Relativity Theory and Quantum Theory
Einstein's life ended . . . with a demand on us for synthesis. W. Pauli [P1]
In all the history of physics, there has never been a period of transition as abrupt, as unanticipated, and over as wide a front as the decade 1895 to 1905. In rapid succession the experimental discoveries of X-rays ( 1895), the Zeeman effect ( 1896), radioactivity ( 1896), the electron ( 1897), and the extension of infrared spectroscopy into the 3 μm to 60 μm region opened new vistas. The birth of quantum theory ( 1900) and relativity theory ( 1905) marked the beginning of an era in which the very foundations of physical theory were found to be in need of revision. Two men led the way toward the new theoretical concepts: Max Karl Ernst Ludwig Planck, professor at the University of Berlin, possessed--perhaps obsessed-- by the search for the universal function of frequency and temperature, known to exist since 1859, when Gustav Robert Kirchhoff formulated his fundamental law of blackbody radiation (19a)*; and Albert Einstein, technical expert at the Swiss patent office in Bern, working in an isolation which deserves to be called splendid (3).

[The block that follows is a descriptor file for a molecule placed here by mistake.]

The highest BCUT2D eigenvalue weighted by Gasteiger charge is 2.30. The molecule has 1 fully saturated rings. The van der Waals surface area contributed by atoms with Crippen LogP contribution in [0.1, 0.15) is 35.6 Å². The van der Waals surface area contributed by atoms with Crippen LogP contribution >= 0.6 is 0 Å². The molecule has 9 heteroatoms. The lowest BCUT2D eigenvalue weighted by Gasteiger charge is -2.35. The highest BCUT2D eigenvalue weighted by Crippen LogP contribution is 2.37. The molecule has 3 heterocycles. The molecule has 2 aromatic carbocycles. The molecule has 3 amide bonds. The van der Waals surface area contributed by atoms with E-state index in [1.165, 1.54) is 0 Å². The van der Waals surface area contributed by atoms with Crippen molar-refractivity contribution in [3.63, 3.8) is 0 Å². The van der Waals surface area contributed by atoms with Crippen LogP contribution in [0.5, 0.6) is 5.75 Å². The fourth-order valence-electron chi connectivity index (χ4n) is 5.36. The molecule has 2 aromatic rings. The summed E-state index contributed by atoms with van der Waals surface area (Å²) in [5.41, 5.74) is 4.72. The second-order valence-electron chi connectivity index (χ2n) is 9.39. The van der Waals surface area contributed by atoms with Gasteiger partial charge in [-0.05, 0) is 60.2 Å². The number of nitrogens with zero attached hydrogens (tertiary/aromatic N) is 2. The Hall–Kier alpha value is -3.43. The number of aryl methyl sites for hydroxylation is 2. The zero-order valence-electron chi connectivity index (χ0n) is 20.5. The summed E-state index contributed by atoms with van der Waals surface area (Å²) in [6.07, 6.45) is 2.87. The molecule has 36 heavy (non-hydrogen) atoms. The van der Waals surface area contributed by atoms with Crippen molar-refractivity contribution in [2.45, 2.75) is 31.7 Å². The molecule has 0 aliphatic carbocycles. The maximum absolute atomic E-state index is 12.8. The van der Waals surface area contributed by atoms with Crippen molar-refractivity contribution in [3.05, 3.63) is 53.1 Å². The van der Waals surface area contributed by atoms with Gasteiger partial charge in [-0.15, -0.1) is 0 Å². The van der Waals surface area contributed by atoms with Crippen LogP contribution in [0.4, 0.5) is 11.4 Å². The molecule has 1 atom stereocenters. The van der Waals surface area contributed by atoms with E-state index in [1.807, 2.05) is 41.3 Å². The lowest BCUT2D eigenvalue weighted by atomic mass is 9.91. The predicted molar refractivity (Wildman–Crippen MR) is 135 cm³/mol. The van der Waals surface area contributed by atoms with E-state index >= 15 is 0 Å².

In many superficial ways, these two men were quite unlike each other. Their backgrounds, circumstances, temperaments, and scientific styles differed profoundly. Yet there were deep similarities. In the course of addressing Planck on the occasion of Planck's sixtieth birthday, Einstein said:
The longing to behold . . . preestablished harmony** is the source of the inexhaustible persistence and patience with which we see Planck devoting himself to the most general problems of our science without letting himself be deflected by goals which are more profitable and easier to achieve. I have often heard that colleagues would like to attribute this attitude to exceptional will-power